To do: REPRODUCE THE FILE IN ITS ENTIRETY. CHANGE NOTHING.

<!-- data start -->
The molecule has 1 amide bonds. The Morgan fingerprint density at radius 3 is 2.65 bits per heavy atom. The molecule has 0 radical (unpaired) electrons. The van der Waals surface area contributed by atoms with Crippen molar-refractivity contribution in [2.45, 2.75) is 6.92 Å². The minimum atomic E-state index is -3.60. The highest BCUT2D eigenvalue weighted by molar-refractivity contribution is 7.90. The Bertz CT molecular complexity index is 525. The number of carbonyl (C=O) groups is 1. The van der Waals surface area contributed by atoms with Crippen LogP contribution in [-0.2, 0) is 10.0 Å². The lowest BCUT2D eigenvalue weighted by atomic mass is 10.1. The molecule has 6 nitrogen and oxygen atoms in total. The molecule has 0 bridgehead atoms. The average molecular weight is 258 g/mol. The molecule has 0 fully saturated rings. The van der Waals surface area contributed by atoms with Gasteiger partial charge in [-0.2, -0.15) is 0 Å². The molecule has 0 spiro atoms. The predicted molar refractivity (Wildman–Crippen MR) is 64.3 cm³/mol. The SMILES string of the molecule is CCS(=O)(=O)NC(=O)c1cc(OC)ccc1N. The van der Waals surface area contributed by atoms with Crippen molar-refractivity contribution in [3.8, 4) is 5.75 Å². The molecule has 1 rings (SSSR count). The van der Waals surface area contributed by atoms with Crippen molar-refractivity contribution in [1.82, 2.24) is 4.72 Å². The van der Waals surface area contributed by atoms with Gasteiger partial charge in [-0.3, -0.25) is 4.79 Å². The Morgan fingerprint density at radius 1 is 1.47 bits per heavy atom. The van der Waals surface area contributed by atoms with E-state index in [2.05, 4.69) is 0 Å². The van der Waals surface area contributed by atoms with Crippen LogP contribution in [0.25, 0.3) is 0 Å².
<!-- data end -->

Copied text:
The molecule has 1 amide bonds. The Morgan fingerprint density at radius 3 is 2.65 bits per heavy atom. The molecule has 0 radical (unpaired) electrons. The van der Waals surface area contributed by atoms with Crippen molar-refractivity contribution in [2.45, 2.75) is 6.92 Å². The minimum atomic E-state index is -3.60. The highest BCUT2D eigenvalue weighted by molar-refractivity contribution is 7.90. The Bertz CT molecular complexity index is 525. The number of carbonyl (C=O) groups is 1. The van der Waals surface area contributed by atoms with Crippen LogP contribution in [-0.2, 0) is 10.0 Å². The lowest BCUT2D eigenvalue weighted by atomic mass is 10.1. The molecule has 6 nitrogen and oxygen atoms in total. The molecule has 0 bridgehead atoms. The average molecular weight is 258 g/mol. The molecule has 0 fully saturated rings. The van der Waals surface area contributed by atoms with Gasteiger partial charge in [-0.2, -0.15) is 0 Å². The molecule has 0 spiro atoms. The predicted molar refractivity (Wildman–Crippen MR) is 64.3 cm³/mol. The SMILES string of the molecule is CCS(=O)(=O)NC(=O)c1cc(OC)ccc1N. The van der Waals surface area contributed by atoms with Crippen molar-refractivity contribution in [3.8, 4) is 5.75 Å². The molecule has 1 rings (SSSR count). The van der Waals surface area contributed by atoms with Crippen molar-refractivity contribution in [1.82, 2.24) is 4.72 Å². The van der Waals surface area contributed by atoms with Gasteiger partial charge in [-0.3, -0.25) is 4.79 Å². The Morgan fingerprint density at radius 1 is 1.47 bits per heavy atom. The van der Waals surface area contributed by atoms with E-state index in [2.05, 4.69) is 0 Å². The van der Waals surface area contributed by atoms with Crippen LogP contribution in [0.25, 0.3) is 0 Å².